According to a 2023 report from Amnesty International, hate crimes are regularly committed in Kakuma against LGBTQ+ individuals, including brutal violence like rape, along with a slew of other serious human rights violations. The report said perpetrators of these crimes often act with complete impunity “enabled by inaction on the part of the authorities.”

Smith described how systemic marginalization within the camp results in homelessness and increasing vulnerability to sexual violence. Many survivors of violence, he stated, contract HIV and other STDs but lack access to life-saving treatment. Denied education and employment opportunities, most queer people are unable to afford basic necessities such as food and water, which plunges them deeper into poverty compared to the camp’s general population. 

Breeze, a transgender person who chose to remain anonymous, recounted instances of physical and emotional assault at Kakuma. He recounted being aggressively asked by camp residents to reconsider his identity more than once, and often when he refused, he was beaten.

“It traumatized me,” he told LGBTQ Nation. “I needed psychological support, which wasn’t readily available to people at the camp.” 

The Kakuma Queers

Driven by the horrors they face, members of the LGBTQ+ community within the camp have rallied together to form Kakuma Queers, a group comprising most of Kakuma’s queer community dedicated to advocating for LGBTQ+ rights and standing up against discrimination and violence.

With Smith serving as its spokesperson, the group utilizes social media to amplify their voices, frequently relaying scenes and stories of disparity to an audience largely unaware of their struggles.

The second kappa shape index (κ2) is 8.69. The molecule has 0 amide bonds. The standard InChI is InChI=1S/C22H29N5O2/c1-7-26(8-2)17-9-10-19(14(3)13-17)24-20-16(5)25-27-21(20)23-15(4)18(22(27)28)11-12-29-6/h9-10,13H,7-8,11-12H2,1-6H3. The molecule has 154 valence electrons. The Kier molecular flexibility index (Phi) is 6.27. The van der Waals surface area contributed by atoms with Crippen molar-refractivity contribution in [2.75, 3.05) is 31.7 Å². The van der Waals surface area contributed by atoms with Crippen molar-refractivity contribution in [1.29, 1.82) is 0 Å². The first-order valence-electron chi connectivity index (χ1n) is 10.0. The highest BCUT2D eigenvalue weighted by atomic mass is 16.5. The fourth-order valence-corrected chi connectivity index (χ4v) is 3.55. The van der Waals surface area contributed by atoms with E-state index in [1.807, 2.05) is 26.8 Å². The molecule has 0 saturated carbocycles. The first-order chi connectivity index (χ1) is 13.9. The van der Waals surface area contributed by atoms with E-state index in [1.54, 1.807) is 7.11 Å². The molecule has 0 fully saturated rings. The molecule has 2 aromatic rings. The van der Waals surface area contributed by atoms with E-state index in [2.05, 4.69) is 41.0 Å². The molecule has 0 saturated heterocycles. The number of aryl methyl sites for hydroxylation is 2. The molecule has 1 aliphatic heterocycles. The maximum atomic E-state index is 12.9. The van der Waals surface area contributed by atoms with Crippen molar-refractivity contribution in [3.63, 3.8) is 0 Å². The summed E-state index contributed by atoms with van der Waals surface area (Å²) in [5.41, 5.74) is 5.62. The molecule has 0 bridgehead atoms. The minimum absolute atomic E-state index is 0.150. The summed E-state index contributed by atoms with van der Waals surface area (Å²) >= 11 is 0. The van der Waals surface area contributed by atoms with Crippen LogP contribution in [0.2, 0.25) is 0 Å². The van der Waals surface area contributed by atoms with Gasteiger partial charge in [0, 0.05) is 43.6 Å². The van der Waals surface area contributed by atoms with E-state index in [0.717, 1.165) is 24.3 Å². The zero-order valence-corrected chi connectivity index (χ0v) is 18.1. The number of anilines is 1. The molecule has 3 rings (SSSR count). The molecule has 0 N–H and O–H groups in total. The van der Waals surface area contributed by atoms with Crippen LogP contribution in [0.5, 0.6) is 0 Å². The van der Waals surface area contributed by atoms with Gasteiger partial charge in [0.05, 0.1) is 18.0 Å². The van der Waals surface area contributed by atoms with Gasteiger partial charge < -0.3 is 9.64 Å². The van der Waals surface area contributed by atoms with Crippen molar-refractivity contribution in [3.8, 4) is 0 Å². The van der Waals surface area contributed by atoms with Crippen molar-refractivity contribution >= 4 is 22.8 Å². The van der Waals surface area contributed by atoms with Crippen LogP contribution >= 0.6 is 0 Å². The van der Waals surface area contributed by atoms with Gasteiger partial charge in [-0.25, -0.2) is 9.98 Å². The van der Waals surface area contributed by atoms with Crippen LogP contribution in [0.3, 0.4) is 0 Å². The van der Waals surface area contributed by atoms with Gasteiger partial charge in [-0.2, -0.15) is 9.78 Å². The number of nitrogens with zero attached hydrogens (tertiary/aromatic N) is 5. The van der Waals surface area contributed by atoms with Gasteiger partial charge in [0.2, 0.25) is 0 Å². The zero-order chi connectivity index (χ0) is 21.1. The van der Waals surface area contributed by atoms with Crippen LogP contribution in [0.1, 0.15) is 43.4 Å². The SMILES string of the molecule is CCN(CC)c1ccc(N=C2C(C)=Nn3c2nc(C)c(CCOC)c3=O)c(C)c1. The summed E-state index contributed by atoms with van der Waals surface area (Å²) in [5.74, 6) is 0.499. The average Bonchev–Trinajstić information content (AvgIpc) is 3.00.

Through Smith’s Instagram and X accounts and with the help of global allies, the group launched a crowdfunding campaign to appeal to the world’s LGBTQ+ community, soliciting donations for much-needed food, which many queer folks cannot afford within the confines of the camp. 

“All this is happening because of our sexual orientation, gender identity, and expression,” Harden Martial, the Chairperson of Kakuma Queers, told LGBTQ Nation. “Such hate crimes are a criminal manifestation of the discrimination LGBTQ+ refugees and asylum seekers face.” 

Martial recounts how their pleas for help to the local Kenyan authorities – which, he explains, control the camp along with the United Nations High Commission for Refugees (UNHCR) – were hopeless, with the camp’s authority often asking them to “change” their sexual orientation for the sake of “peace” in Kakuma. 

“We have had meetings with the government of Kenya, UNHCR in Kenya and its associate agencies about the plight of our situation as the queer community, and instead of giving us solutions, they intimidate us,” he stated. 

LGBTQ Nation contacted officials from the Kenyan government and UNHCR Kenya but did not hear back. 

But the worsening humanitarian situation and the rising violence against Smith and others in his group are pushing members of the group to escape Kakuma altogether and flee to South Sudan. Social discrimination is also widespread against LGBTQ+ people there, but according to Smith, it is a “safer” destination, as the UNHCR, rather than the state, has full control over the refugee camps there and, therefore, could protect them. 

The recurring violations against Breeze encouraged him to escape the camp. When he arrived in South Sudan, he encouraged Smith and 19 members of their group to follow in his footsteps. Half the group managed to get to South Sudan, where they say the living conditions are better than in Kakuma. Smith is choosing not to leave until the rest of his group makes it out. 

But he is not at all giving up, declaring, “I will do anything possible, as long as it helps us escape this horrible place.” 

This article was published in collaboration with Egab.